For the first time, there is now a British Memorial to the whole of the Normandy campaign. Unlike previous memorials, this has no religious symbols or references; a very 21st century attitude to how we think we should remember. However, I suspect most people will react to the memorial and to the commemorations of this anniversary in a way that is spiritual if not explicitly religious and will have been moved by the prayers. D Day, like many anniversaries of armed conflicts, confronts us with big issues, of good and evil, suffering and death. Whatever peoples views of God, the rites of religion give us the tools to process these. And for those directly involved, this is even more important. A senior army officer recently told the chaplain attached to his unit; “I will go deploy my men in conflict without a medic; I will not deploy them without a chaplain”. There are times when religion matters.

A service of remembrance Thursday June 6th

To mark the 80th anniversary of D-Day, on Thursday June 6th, we will have a very short service in Billingsley Church at 6pm; I will ring the bells and say some prayers. It will be a short service. Anyone is welcome to join me if they wish, even if it is to simply sit in silence. Of course, the church will also be open all day for those who simply want a quiet place to sit and reflect

Thought for the week, 1st June; the candidates

Another 5 weeks of party political broadcasts, leaflets through the door plus goodness what via “social media” which, mercifully, passes me by unaware. And at the end, as one vicar commented a century ago, we will have one bunch of sinners replaced by another bunch of sinners. Or the same sinners if they are re-elected.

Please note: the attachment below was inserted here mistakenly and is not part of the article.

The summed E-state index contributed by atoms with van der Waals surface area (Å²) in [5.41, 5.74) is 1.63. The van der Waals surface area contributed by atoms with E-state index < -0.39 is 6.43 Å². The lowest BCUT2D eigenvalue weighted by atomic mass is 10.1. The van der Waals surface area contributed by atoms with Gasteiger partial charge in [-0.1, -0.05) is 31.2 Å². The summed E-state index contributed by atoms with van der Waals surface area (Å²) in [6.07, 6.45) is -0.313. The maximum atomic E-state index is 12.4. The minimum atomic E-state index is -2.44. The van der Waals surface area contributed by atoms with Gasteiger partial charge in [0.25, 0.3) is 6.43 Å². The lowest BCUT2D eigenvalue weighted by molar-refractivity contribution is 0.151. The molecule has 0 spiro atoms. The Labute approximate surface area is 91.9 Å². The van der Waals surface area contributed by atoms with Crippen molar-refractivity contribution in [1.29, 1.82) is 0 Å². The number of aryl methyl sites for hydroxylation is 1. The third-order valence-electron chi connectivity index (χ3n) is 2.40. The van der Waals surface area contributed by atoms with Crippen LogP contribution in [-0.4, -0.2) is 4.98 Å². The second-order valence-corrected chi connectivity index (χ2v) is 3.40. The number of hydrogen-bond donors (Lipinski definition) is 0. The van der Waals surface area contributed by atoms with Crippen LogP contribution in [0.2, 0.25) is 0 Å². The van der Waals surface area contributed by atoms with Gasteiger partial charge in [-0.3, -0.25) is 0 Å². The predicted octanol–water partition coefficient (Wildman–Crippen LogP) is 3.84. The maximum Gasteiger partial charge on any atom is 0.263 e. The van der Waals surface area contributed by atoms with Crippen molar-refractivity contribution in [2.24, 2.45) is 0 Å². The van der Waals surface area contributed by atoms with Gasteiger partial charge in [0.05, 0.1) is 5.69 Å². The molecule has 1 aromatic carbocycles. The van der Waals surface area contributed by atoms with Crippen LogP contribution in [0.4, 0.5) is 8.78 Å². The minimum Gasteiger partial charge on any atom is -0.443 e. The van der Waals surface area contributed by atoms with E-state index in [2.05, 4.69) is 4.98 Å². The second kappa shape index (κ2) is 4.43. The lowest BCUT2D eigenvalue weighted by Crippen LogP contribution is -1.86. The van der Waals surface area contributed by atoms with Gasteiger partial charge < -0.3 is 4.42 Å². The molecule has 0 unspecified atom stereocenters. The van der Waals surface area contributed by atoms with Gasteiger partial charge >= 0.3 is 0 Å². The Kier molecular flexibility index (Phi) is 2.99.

It is easy to be cynical about politics and politicians, but it and they do matter. We need to order our society, to find fair and just ways of living as a community and that is ultimately what politics is about. There is the lure of power and I suspect all those who stand for parliament do enjoy this, to a greater or lesser degree. But enjoying taking decisions is, by itself, morally neutral; if I am honest, I enjoy the very limited power I have as a vicar as I tell/delude myself I use it for the greater good. It is good that there are individuals who are prepared to offer themselves as MPs. It is our duty to think carefully about the merits of each of them and to use our vote wisely. To do this, we ourselves need to reflect on what are our core values, to measure the candidates against these. And, if we are people of religious faith, we should pray for those who are standing, that they campaign in a way that is acceptable and Godly.

Thought for the week, 25th May; many faced

Being two-faced is not usually a compliment. However, the truth is that I wear a number of faces; at work, dealing professionally with colleagues and students; as a vicar, trying to help someone; with friends, relaxing. That leaves aside the faces people see when I am irritated, frustrated or in a bad temper. They are all part of me; I hope in all them there is some integrity, a link with what I am really like, or what I would like to be. But my face, my personality does change according to the circumstances.

One of the big challenges facing the early church was to make sense of a God who they saw in different ways. There was the God who Jesus called “father”; there was Jesus himself who in some way appeared as the son of God and then there was a force that inspired them, variously called the Spirit of God or the Spirit of Jesus. And when people looked, they thought they could see traces of these three in the Old Testament as well. They were convinced that there was just one God; that was the message of the Old Testament, but how to be also true to these three versions of the one God who they now also saw revealed?